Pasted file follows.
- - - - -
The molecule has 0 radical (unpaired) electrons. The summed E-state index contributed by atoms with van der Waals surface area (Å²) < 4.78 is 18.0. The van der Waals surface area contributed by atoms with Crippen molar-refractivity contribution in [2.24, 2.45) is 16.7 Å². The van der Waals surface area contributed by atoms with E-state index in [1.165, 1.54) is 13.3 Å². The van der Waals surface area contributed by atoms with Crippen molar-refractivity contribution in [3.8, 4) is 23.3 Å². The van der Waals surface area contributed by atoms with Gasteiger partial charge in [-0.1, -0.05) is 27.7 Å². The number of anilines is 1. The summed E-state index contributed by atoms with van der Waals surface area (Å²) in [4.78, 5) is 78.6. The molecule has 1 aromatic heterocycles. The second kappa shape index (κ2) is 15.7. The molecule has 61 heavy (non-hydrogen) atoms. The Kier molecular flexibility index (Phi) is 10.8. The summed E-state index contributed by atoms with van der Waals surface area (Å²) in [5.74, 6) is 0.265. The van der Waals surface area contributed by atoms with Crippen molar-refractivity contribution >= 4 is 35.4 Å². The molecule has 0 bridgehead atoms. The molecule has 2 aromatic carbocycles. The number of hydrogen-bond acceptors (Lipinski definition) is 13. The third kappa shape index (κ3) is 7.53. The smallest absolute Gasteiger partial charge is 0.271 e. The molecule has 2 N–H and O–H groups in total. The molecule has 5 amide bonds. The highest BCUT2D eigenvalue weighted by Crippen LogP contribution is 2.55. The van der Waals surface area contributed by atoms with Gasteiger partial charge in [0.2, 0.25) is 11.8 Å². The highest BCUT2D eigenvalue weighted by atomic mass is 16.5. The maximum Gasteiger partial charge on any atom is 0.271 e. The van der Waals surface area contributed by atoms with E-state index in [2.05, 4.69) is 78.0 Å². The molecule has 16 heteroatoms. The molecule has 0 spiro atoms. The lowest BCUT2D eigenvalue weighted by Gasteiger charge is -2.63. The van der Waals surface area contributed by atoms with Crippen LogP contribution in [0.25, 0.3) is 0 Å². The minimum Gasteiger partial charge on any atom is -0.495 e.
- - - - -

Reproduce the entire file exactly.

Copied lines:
The molecule has 0 radical (unpaired) electrons. The summed E-state index contributed by atoms with van der Waals surface area (Å²) < 4.78 is 18.0. The van der Waals surface area contributed by atoms with Crippen molar-refractivity contribution in [2.24, 2.45) is 16.7 Å². The van der Waals surface area contributed by atoms with E-state index in [1.165, 1.54) is 13.3 Å². The van der Waals surface area contributed by atoms with Crippen molar-refractivity contribution in [3.8, 4) is 23.3 Å². The van der Waals surface area contributed by atoms with Gasteiger partial charge in [-0.1, -0.05) is 27.7 Å². The number of anilines is 1. The summed E-state index contributed by atoms with van der Waals surface area (Å²) in [4.78, 5) is 78.6. The molecule has 1 aromatic heterocycles. The second kappa shape index (κ2) is 15.7. The molecule has 61 heavy (non-hydrogen) atoms. The Kier molecular flexibility index (Phi) is 10.8. The summed E-state index contributed by atoms with van der Waals surface area (Å²) in [5.74, 6) is 0.265. The van der Waals surface area contributed by atoms with Crippen molar-refractivity contribution >= 4 is 35.4 Å². The molecule has 0 bridgehead atoms. The molecule has 2 aromatic carbocycles. The number of hydrogen-bond acceptors (Lipinski definition) is 13. The third kappa shape index (κ3) is 7.53. The smallest absolute Gasteiger partial charge is 0.271 e. The molecule has 2 N–H and O–H groups in total. The molecule has 5 amide bonds. The highest BCUT2D eigenvalue weighted by Crippen LogP contribution is 2.55. The van der Waals surface area contributed by atoms with Gasteiger partial charge in [0.2, 0.25) is 11.8 Å². The highest BCUT2D eigenvalue weighted by atomic mass is 16.5. The maximum Gasteiger partial charge on any atom is 0.271 e. The van der Waals surface area contributed by atoms with E-state index in [2.05, 4.69) is 78.0 Å². The molecule has 16 heteroatoms. The molecule has 0 spiro atoms. The lowest BCUT2D eigenvalue weighted by Gasteiger charge is -2.63. The van der Waals surface area contributed by atoms with Crippen LogP contribution in [0.25, 0.3) is 0 Å². The minimum Gasteiger partial charge on any atom is -0.495 e.